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Mwasuma Beekeepers; Tabitha Komu, Dorcas Kenyatta and Nzomo Musyoka from Kitui, Kenya.

Kenya

Honey money: Beekeeping provides new livelihoods in drought-prone Kenya

Dorcas Kenyatta lives in Kitui County, one of the most arid areas in Kenya. Following her husband’s death, she struggled to support her family.

Many Kenyan’s are reliant on subsistence farming and more than 43% are living in poverty. Many are also affected by long periods of drought. Trócaire has been working with local communities in Kenya for the past 40 years to encourage and enable sustainable livelihoods.

Beekeeping is a livelihood that offers strong benefits to people like Dorcas. Not only is it a sustainable activity, it has the additional positive impact of helping to pollinate crops.

Give a sustainable Trócaire gift to someone like Dorcas this Christmas

Dorcas kenyatta with her honey

Photo Caption: Dorcas displays her honey produce, Kitui, 2016

Dorcas, her family and members of her community received training in beekeeping and the necessary supplies to get started. Soon, Dorcas became the Chair of her local beekeepers group, who call themselves Mwasuma.

Each of the 20 Mwasuma beekeepers have been trained in hygienic methods of honey production and processing. They have five hives each from which they can harvest around 10 kilograms of honey annually. Beekeeping has become an important income generating activity in Kitui and supports the community by the sale of honey, beeswax for candles and soap.

Dorcas said: “Members have been maintaining their hives and the quantity and quality of honey harvested has improved. We eventually hope to open a honey processing factory in our area.”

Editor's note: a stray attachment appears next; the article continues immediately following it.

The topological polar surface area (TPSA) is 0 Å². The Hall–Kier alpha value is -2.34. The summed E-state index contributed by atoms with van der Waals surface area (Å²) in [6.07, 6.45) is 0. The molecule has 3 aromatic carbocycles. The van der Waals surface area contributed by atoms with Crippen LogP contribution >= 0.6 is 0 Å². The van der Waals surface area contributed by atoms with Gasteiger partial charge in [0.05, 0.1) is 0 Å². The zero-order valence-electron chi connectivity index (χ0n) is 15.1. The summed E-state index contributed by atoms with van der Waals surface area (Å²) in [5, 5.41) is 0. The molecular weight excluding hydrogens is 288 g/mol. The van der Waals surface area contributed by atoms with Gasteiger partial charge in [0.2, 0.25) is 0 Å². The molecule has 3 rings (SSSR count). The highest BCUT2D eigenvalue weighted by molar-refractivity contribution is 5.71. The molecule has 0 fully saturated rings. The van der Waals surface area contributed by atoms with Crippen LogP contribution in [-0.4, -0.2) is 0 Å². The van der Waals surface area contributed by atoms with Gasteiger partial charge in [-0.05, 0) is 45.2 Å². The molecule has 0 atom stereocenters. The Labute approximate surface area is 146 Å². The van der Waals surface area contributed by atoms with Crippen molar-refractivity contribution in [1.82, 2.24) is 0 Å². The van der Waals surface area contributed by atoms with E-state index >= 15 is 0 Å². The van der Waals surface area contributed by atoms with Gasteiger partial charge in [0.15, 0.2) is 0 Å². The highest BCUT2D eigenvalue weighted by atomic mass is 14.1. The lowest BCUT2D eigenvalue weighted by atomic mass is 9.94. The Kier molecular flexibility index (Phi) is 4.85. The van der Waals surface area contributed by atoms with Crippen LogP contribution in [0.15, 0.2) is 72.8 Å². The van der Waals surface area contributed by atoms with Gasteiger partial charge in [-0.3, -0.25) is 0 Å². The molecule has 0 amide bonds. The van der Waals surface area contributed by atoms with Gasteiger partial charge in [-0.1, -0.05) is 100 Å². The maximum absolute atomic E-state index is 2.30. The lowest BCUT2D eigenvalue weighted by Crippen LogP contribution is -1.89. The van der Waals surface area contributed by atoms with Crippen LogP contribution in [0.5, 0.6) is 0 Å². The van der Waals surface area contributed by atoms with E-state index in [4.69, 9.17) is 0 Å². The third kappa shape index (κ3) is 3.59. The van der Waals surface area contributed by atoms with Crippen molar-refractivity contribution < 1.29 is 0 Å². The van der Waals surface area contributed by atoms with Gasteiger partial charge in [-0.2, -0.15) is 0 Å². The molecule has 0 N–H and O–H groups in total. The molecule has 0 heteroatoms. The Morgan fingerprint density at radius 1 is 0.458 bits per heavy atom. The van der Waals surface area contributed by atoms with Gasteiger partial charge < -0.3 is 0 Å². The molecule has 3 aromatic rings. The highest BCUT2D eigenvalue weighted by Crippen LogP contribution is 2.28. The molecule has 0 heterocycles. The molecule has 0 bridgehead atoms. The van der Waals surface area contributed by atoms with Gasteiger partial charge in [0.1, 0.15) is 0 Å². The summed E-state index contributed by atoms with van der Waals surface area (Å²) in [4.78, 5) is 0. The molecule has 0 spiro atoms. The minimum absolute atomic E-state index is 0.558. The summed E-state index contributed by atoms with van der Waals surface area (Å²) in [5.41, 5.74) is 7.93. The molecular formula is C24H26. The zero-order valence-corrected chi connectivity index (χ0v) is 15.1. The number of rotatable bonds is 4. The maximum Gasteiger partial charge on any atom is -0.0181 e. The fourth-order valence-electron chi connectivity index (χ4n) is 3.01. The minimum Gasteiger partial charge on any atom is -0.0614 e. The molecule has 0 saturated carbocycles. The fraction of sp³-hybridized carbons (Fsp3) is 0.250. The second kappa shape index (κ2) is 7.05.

honey bees

The introduction of the freestanding, low to ground, ‘Langstroth’ hive, which can be placed on a small patch of ground close to home, has also made beekeeping far more accessible to women as, previously, the work involved climbing trees to access hives – an unacceptable practice for women in Dorcas’ culture.

Dorcas added: “More women are involved in decisions about harvesting, selling and the use of honey money.  Now we are part of this, not just watching the men from the side-lines.”

“The beekeeping and honey harvesting is carried out during the day along with household chores. This means I can support my family as both a mother and a provider.”


honey bees

Photo caption: Annabel (3), Jess Walker (4) and James (2) help to promote the Trócaire Gift of Honey Bees in Maynooth, Co Kildare.

The Trócaire Gift of Honey Bees provides a family with training, bees, hives, flowering plants and water. Once the bees move in, families can earn money selling honey and beeswax for candles and soap.

Find out more about giving an ethical gift this Christmas to support people in developing countries.

 

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